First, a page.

WASHINGTON -- "Middle-class America needs a tax cut," says Sen. Barbara A. Mikulski, D-Md.
But the "Middle Income Tax Cut Bill" that she's co-sponsoring isn't just for the middle class.
"The largest tax benefits would go to the wealthy," concludes the private Center on Budget and Policy Priorities.
In fact, Mikulski's bill is one of several tax-cut proposals that, while promising help for average Americans, represent a mixed bag of benefits for various income groups and for the economy.
Taxpayers would have a hard time trying to figure out how the bills affect them if they relied on Congress for explanations. Lawmakers have spent more time trying to score political points in advance of the 1992 elections than in discussion of the impact of tax legislation.
Although congressional committees were scheduled to begin hearings today on the issues, such as the effect of tax legislation on the economy, partisan sparring may obscure the gritty details.
To illuminate the tax debate, The Evening Sun has consulted the Center on Budget and Policy Priorities, a liberal group that examines the impact of federal fiscal policies on the poor, and economist Daniel J. Mitchell of the conservative Heritage Foundation.
The bill that Mikulski is co-sponsoring is a good place to begin, for it encompasses features contained in some other major tax-cut proposals.
At first glance, the "Middle Income Tax Cut Bill" lives up to its name. Introduced by Sen. Lloyd Bentsen, D-Texas, the measure would provide families a tax credit worth $300 for each child age 18 and under living in the same household.
"It gives an honest and helpful tax break to middle-class families and one that will show up, right now, in their checkbooks," says Mikulski, a liberal known as a champion of the poor and working class.
But here's what catches the center's attention: The bill also makes all families eligible for tax-deductible Investment Retirement Accounts. This liberalization of IRA rules -- a feature of several other tax proposals -- benefits higher-income people.
At present, couples who are covered by a retirement plan, and have adjusted gross incomes of $50,000 or more, cannot deduct IRA contributions from their taxes. Couples with incomes between $40,000 and $50,000 can take a partial deduction; couples earning $40,000 or less get the full deduction.
"As a result, the lion's share of the benefits from these IRA proposals would go to those at higher-income levels," says the center. "Since these taxpayers would also qualify for the $300-per-child tax credit, the average upper-income taxpayer would get a larger dollar tax cut under the Bentsen plan than would the average middle-income taxpayer."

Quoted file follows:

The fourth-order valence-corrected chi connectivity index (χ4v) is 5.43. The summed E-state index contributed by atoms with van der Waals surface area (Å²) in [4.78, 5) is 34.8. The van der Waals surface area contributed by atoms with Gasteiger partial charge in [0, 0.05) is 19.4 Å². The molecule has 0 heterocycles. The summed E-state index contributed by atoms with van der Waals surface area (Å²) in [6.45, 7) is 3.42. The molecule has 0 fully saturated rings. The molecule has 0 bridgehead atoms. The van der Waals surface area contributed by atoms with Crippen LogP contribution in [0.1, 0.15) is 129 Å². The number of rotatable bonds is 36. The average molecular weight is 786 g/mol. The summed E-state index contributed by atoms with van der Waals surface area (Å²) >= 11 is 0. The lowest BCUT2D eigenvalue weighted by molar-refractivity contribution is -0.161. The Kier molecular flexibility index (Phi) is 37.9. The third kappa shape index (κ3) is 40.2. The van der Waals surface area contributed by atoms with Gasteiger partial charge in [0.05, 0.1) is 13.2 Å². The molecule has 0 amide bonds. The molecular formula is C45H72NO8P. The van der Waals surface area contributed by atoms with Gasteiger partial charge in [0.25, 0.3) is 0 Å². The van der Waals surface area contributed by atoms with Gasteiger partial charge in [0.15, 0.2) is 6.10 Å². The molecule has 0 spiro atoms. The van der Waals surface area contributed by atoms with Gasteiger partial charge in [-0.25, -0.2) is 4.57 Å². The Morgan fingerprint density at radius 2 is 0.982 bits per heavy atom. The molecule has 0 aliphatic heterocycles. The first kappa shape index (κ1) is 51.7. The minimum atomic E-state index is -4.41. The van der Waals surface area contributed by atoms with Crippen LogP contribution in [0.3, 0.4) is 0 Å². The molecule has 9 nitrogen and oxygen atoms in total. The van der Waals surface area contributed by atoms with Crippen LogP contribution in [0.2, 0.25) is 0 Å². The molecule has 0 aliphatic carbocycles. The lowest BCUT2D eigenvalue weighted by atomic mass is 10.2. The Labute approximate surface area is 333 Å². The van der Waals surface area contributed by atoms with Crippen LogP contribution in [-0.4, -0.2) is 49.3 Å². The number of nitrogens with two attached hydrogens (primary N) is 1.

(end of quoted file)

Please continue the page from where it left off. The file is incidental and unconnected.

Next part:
Mikulski's press secretary, John Steele, disputes the center's conclusion: "We don't consider a family of four with an income of $40,000 rich. And what in fact this legislation does is extend the benefit to the very people that we're trying to help here, which is the middle class."
Steele also notes that the bill would help a broad range of people by ending penalties for IRA withdrawals when the money is used to buy a first home or pay college tuition.
The center criticizes Mikulski's bill for providing no help to low-income families, including working families who earn too little to pay income tax and hence would not be eligible for children's tax credits. A family of four with income of less than $15,250 would receive no benefit from the tax credit.
"Some 45 percent of Hispanic children and 50 percent of black children would be left out of the children's tax credit," the center estimates.
Other Democrats, including Sens. Bill Bradley, D-N.J., and Al Gore, D-Tenn., have introduced tax credit bills that would ensure that all families with children receive at least a small amount of money from the Internal Revenue Service, whether they paid taxes or not.
In Mikulski's defense, Steele says she helped low-income families last year by supporting legislation that doubled the earned income tax credit.
"In all due respect to the Center on Budget and Policy, this should not be taken as an action to the exclusion of anyone else," Steele says. "This is what it says it is, middle class income tax relief."
Mitchell, an economist who is the senior fellow at Heritage, is pessimistic about the outcome of the tax-cut debate.
"Between the Democrats on Capitol Hill and the White House, I'm very dismayed," he says. "I can't imagine good tax policy coming out of it."
Mitchell criticizes tax-credit bills like Mikulski's. Just giving people more money to spend is not very useful, he says, noting "that kind of tax credit doesn't change incentives in the economy."
"It doesn't induce employers to hire more workers, it doesn't induce employees to work harder . . . it doesn't induce anything," he says.
Mitchell says he likes to look beyond the details of who gets what tax break. "I think the most important thing is what is the economic impact of tax change," he says.